“There are some truths of God that He has taught us to speak of. He has even guided us in our expressions of them. But when we have done so we do not really fully understand these things. All we can do is believe and admire. We profess, as we are taught that God is infinite, omnipotent, eternal; and we know the discussions about His omnipresence, immensity, infinity and eternity. We have, I say, words and notions about these things; but as to the things themselves, what do we really know? What do we comprehend of them? Can the mind of man do any more than be swallowed up in an infinite abyss and give itself up to what it cannot conceive or express? Is not our understanding ‘brutish’ in the contemplation of such things?
We are more perfect in our understanding when we realize that we cannot understand, and rest there. It is just the back parts of eternity and infinity that we see. What shall we say of the Trinity, or the existence of three Persons in the same individual essence? This is such a mystery that it is denied by many, because they cannot understand it. Is it not indeed a mystery whose every letter is mysterious? Who can declare the generation of the Son, the procession of the Spirit, or the difference of the one from the other? Thus, the infinite and inconceivable distance that is between Him and keeps us in the dark as to any sight of His face or clear apprehension of His perfections.
We know Him rather by what He does than by what He is. We understand His doing us good, but not truly His essential goodness. How little a portion of Him, as Job says, is discovered in this way!”
– John Owen, The Mortification of Sin, p.94-95
“It is a most unsound method of reasoning to take one or two expressions out of a book which has been written as one great whole, place a certain meaning upon those expressions, and then refuse to inquire whether that meaning can be reconciled with the general spirit of the rest of the book. The beginning of every heresy and erroneous tenet in religion may be traced up to this kind of reasoning, and to unfair and partial quotations.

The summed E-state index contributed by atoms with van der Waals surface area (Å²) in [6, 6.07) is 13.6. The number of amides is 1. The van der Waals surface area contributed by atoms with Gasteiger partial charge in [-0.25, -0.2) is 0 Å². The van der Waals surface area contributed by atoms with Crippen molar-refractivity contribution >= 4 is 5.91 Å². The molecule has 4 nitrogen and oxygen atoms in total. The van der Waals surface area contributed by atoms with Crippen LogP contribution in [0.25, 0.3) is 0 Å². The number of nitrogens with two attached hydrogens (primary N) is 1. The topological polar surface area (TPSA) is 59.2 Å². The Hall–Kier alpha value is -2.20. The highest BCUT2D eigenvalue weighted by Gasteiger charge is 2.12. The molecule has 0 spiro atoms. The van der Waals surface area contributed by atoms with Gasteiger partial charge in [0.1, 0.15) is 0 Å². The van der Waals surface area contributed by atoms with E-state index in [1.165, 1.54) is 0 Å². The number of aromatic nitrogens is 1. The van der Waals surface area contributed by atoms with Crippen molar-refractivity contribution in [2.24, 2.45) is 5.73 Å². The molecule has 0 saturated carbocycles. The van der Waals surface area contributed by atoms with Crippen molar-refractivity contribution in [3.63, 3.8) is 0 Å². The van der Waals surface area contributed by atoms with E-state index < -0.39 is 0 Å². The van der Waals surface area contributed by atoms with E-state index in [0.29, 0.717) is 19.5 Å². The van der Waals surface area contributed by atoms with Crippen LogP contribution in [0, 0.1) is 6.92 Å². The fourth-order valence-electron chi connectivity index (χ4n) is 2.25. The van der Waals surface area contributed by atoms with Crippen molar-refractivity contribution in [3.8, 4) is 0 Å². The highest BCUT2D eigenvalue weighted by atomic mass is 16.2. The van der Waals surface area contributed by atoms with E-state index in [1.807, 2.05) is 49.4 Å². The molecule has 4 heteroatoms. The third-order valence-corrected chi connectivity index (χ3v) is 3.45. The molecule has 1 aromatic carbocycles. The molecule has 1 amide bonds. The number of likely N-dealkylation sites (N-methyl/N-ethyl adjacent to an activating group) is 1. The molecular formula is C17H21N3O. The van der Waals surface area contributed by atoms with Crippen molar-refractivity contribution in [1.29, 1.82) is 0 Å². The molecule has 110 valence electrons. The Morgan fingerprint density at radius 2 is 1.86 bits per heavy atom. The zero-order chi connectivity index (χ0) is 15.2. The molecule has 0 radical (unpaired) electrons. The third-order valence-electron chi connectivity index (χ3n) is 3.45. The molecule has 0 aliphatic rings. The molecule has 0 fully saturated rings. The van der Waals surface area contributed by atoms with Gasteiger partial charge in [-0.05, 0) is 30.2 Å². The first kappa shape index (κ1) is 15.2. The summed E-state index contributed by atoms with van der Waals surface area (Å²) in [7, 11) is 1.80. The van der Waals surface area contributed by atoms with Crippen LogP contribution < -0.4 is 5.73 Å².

This is precisely the Roman Catholic’s argument, when he wants to prove the doctrine f transubstantiation. ‘I read,’ he says, ‘these plain words, “This is my body, this is my blood.” I want no more. I have nothing to do with your explanations and quotations from other parts of the Bible. Here is quite enough for me. The Lord Jesus Christ says, “This is my body.” This settles the question.’
This again is precisely the Arian’s argument, when he wants to prove that the Lord Jesus Christ is inferior to the Father. ‘I read,’ he says, ‘ these plain words, “My Father is greater than I.”‘ It is in vain you tell him that there other text which show the Son to be equal with the Father, and give a different meaning to the one he has quoted. It matters not. He rests on the one single text that he has chosen to rest on, and he will hear nothing further.”
– J.C. Ryle, Regeneration, p.74-75
“This article, how we are saved, is the chief of the whole Christian doctrine, to which all divine disputations must be directed. All the prophets were chiefly engaged upon it, and sometimes much perplexed about it. For when this article is kept fast and sure by a constant faith, then all other articles draw on softly after, as that of the Holy Trinity, etc. God had declared no article so plainly and openly as this, that we are saved only by Christ; though he speaks much of the Holy Trinity, yet he dwells continually upon this article of salvation to our souls; other articles are of great weight, but this surpasses all.”
– Martin Luther, Table Talk, p. 234